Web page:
The dACC and anterior insula are neural regions typically associated with the body’s reaction to physical stimuli. When people feel pain, nerves called nociceptors detect tissue damage and use the dACC and anterior insula to process the sensory information to evaluate the significance of the stimuli and the body’s perception of the pain. Hence, with increased activity in the dACC and anterior insula, they concluded that rejection is perceived as a physical pain to the brain. 

Additionally, Einsenberger and Williams further concluded that individuals with a greater amount of self-reported social distress had increased amounts of dACC activity and vice versa. Individuals who struggled with anxiety and attachment issues also showed increased activity in the dACC. Using blood oxygen level-dependent signal changes—the percentage signal change between the blood oxygenation levels in response to neural activity—researchers found that those who experience less social distress had a signal change of around -0.06 percent while those with higher levels of social distress had a signal change of up to 0.12 percent. 

With this new discovery, Eisenberger and Williams further researched the effects of using treatments typically associated with physical pain to mitigate the negative effects of rejection and social exclusion. For instance, in one experiment, some volunteers were given acetaminophen, commonly known as Tylenol—a recommended medication for fever and aches. Other volunteers were given a placebo pill—a harmless pill that appears to have medicinal effects but is designed to have no effect. After taking the pill daily for three weeks, those who took Tylenol reported fewer episodes of hurt feelings compared to the group who took the placebo. Interestingly enough, an fMRI study showed that those who took acetaminophen had less activity in their dACC and anterior insula. This data showed that there is a similarity between physical pain and social pain, which further suggests that treatments for physical pain, such as the tested acetaminophen, could help relieve the mental pain from rejection. However, it is critical that more research is done before doctors prescribe mass amounts of medication for individuals dealing with rejection.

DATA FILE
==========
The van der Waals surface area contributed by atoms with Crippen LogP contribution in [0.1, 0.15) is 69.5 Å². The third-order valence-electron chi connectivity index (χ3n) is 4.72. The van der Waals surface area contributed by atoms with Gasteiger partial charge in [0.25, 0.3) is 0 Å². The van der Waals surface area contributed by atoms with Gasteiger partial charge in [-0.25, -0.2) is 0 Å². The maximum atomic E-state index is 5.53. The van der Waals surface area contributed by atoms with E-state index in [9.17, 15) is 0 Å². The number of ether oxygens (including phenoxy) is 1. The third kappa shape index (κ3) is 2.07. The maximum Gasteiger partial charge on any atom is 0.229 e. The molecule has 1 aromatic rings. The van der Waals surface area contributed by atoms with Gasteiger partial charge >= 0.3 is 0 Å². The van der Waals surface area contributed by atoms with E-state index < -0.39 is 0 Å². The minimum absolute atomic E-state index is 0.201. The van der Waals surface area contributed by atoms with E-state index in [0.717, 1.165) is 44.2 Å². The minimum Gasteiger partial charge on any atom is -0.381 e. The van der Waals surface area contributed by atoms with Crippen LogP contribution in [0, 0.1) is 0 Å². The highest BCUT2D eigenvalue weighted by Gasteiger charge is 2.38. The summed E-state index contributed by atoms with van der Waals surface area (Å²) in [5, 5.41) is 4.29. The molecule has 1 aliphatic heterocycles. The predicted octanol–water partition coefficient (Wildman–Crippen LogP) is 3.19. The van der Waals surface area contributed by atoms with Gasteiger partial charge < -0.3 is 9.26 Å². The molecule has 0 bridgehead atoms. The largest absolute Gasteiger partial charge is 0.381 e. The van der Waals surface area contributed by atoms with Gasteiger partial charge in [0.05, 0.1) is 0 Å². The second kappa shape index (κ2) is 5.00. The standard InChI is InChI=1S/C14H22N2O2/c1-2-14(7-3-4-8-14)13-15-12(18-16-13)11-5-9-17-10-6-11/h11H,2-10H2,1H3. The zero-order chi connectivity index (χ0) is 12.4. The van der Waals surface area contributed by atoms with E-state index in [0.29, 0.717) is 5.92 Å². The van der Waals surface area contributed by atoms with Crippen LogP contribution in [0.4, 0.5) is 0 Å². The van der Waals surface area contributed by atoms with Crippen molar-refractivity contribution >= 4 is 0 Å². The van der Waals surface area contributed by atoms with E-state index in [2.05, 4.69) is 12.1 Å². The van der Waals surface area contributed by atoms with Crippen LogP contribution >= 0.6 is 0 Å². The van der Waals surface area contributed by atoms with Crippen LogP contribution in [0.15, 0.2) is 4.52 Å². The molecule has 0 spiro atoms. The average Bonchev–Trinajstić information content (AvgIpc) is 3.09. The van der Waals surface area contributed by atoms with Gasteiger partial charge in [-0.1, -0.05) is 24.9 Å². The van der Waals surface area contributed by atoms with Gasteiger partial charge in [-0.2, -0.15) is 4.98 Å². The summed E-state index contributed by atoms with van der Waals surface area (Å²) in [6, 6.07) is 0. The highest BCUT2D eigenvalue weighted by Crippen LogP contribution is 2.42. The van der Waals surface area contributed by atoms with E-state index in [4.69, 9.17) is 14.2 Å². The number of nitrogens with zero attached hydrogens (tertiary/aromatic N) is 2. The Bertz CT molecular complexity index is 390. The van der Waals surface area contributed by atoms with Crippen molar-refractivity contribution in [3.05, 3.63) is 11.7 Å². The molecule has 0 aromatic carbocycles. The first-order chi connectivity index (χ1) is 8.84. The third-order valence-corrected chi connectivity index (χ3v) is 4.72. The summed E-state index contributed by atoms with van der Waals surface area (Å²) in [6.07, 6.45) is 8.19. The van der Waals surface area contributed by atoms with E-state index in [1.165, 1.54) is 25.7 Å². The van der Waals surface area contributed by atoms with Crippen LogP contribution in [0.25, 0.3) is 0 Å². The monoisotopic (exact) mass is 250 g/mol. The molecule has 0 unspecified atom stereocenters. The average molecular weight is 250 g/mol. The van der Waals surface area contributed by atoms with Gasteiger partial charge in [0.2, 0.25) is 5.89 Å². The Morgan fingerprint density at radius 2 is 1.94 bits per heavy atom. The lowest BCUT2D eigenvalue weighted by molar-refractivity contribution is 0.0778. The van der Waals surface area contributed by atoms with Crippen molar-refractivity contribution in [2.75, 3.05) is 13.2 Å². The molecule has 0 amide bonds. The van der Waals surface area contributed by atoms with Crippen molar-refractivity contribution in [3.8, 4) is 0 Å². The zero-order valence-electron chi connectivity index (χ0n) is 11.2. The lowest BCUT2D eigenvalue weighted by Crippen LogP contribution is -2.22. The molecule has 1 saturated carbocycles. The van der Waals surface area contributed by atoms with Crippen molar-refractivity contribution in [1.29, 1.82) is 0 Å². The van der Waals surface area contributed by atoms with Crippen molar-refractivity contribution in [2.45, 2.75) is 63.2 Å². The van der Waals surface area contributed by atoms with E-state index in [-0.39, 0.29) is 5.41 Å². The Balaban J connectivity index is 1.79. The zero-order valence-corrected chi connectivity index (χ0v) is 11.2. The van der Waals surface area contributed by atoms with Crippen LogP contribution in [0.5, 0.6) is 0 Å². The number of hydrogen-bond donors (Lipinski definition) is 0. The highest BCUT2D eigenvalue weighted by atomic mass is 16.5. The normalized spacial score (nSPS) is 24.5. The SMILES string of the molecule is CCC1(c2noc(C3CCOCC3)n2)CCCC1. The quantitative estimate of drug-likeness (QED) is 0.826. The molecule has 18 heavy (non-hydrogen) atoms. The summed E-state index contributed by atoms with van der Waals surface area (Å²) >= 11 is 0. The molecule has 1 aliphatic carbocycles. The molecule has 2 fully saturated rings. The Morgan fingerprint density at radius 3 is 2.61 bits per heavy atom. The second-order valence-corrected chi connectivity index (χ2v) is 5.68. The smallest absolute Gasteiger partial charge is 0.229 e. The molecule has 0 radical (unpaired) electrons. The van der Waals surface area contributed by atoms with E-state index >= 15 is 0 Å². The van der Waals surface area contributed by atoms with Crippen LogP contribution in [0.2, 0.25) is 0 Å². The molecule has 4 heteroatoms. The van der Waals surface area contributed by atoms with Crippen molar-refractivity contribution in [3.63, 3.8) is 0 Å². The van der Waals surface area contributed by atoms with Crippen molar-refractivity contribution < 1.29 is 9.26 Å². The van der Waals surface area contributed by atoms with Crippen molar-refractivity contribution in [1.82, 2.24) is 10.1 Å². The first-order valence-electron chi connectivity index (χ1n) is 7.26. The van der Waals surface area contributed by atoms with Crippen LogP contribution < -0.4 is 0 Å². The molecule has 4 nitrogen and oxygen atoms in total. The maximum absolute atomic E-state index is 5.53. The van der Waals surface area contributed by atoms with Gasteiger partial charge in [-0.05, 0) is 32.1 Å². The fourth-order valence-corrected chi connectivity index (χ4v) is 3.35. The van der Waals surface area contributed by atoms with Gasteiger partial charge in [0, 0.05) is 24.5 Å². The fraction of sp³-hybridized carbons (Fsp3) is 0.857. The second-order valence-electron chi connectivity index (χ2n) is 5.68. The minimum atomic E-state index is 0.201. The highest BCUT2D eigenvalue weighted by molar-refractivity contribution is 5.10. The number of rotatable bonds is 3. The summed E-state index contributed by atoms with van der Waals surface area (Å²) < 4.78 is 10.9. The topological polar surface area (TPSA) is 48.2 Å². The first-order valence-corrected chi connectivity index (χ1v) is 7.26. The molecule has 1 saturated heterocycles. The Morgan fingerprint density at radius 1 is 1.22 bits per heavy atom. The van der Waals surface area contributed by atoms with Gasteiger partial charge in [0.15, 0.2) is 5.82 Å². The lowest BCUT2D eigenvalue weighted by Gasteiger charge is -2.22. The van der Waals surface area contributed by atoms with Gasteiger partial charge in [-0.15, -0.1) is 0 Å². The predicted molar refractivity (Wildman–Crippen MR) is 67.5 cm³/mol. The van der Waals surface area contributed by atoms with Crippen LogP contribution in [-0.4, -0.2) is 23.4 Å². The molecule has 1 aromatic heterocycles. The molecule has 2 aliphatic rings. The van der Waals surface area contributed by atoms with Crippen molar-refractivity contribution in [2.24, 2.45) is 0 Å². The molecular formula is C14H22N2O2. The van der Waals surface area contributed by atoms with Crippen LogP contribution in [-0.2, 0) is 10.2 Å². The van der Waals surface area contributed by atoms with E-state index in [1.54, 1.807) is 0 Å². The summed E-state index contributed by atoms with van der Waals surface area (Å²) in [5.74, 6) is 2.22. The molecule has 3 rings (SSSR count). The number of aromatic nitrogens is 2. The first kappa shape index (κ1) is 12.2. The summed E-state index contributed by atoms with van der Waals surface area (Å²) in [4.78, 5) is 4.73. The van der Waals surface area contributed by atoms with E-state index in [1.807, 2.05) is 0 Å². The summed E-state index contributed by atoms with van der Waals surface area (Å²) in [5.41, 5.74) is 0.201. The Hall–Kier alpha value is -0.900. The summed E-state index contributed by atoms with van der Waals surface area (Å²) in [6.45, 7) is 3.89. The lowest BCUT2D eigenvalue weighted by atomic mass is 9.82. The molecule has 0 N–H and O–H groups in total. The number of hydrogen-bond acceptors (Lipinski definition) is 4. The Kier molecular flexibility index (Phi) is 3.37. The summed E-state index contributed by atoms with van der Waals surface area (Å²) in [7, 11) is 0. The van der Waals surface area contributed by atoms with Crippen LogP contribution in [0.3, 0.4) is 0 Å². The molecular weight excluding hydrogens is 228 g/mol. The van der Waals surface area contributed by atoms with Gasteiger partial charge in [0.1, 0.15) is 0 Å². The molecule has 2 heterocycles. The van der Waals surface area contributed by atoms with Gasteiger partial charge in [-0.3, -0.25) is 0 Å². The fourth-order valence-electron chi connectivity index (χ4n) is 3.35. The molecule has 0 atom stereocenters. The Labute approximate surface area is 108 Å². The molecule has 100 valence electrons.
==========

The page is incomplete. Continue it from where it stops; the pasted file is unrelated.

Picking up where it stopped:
As a whole, psychologists and scientists recognize the impacts of rejection on the brain. Rejection is a universally difficult experience, whether it be regarding relationships, social situations, or professional circumstances. Therapists recommend that individuals, especially teenagers, take time to process their emotions, practice methods of self-care, and talk with trusted adults to relieve the effects of rejection.